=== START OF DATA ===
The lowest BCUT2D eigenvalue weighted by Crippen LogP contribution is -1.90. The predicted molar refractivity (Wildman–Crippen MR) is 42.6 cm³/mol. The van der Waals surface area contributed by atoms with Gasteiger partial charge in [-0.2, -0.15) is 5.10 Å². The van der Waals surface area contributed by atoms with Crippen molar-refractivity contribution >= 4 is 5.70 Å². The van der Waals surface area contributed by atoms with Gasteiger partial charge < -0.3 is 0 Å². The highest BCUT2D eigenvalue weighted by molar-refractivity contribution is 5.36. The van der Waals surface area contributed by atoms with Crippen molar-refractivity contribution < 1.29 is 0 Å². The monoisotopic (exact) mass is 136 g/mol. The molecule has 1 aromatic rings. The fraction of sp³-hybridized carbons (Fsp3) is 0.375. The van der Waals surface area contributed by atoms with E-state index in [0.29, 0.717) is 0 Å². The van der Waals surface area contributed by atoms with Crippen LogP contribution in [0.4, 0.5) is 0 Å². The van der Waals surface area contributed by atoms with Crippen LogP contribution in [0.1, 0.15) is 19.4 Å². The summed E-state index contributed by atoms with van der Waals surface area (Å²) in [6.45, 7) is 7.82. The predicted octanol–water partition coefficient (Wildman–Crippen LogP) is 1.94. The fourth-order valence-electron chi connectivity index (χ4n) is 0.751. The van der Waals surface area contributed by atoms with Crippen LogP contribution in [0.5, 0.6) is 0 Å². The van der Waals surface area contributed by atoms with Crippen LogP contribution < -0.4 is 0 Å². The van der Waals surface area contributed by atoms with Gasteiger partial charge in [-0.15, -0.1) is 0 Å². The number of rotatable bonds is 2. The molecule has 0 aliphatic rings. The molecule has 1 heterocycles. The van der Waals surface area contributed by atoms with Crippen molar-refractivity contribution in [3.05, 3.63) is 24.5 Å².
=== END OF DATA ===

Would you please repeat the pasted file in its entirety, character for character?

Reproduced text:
The lowest BCUT2D eigenvalue weighted by Crippen LogP contribution is -1.90. The predicted molar refractivity (Wildman–Crippen MR) is 42.6 cm³/mol. The van der Waals surface area contributed by atoms with Gasteiger partial charge in [-0.2, -0.15) is 5.10 Å². The van der Waals surface area contributed by atoms with Crippen molar-refractivity contribution >= 4 is 5.70 Å². The van der Waals surface area contributed by atoms with Gasteiger partial charge < -0.3 is 0 Å². The highest BCUT2D eigenvalue weighted by molar-refractivity contribution is 5.36. The van der Waals surface area contributed by atoms with Crippen molar-refractivity contribution < 1.29 is 0 Å². The monoisotopic (exact) mass is 136 g/mol. The molecule has 1 aromatic rings. The fraction of sp³-hybridized carbons (Fsp3) is 0.375. The van der Waals surface area contributed by atoms with E-state index in [0.29, 0.717) is 0 Å². The van der Waals surface area contributed by atoms with Crippen LogP contribution in [0.4, 0.5) is 0 Å². The van der Waals surface area contributed by atoms with Crippen LogP contribution in [0.1, 0.15) is 19.4 Å². The summed E-state index contributed by atoms with van der Waals surface area (Å²) in [6.45, 7) is 7.82. The predicted octanol–water partition coefficient (Wildman–Crippen LogP) is 1.94. The fourth-order valence-electron chi connectivity index (χ4n) is 0.751. The van der Waals surface area contributed by atoms with Crippen LogP contribution in [0.5, 0.6) is 0 Å². The van der Waals surface area contributed by atoms with Crippen LogP contribution < -0.4 is 0 Å². The van der Waals surface area contributed by atoms with Gasteiger partial charge in [-0.15, -0.1) is 0 Å². The number of rotatable bonds is 2. The molecule has 0 aliphatic rings. The molecule has 1 heterocycles. The van der Waals surface area contributed by atoms with Crippen molar-refractivity contribution in [3.05, 3.63) is 24.5 Å².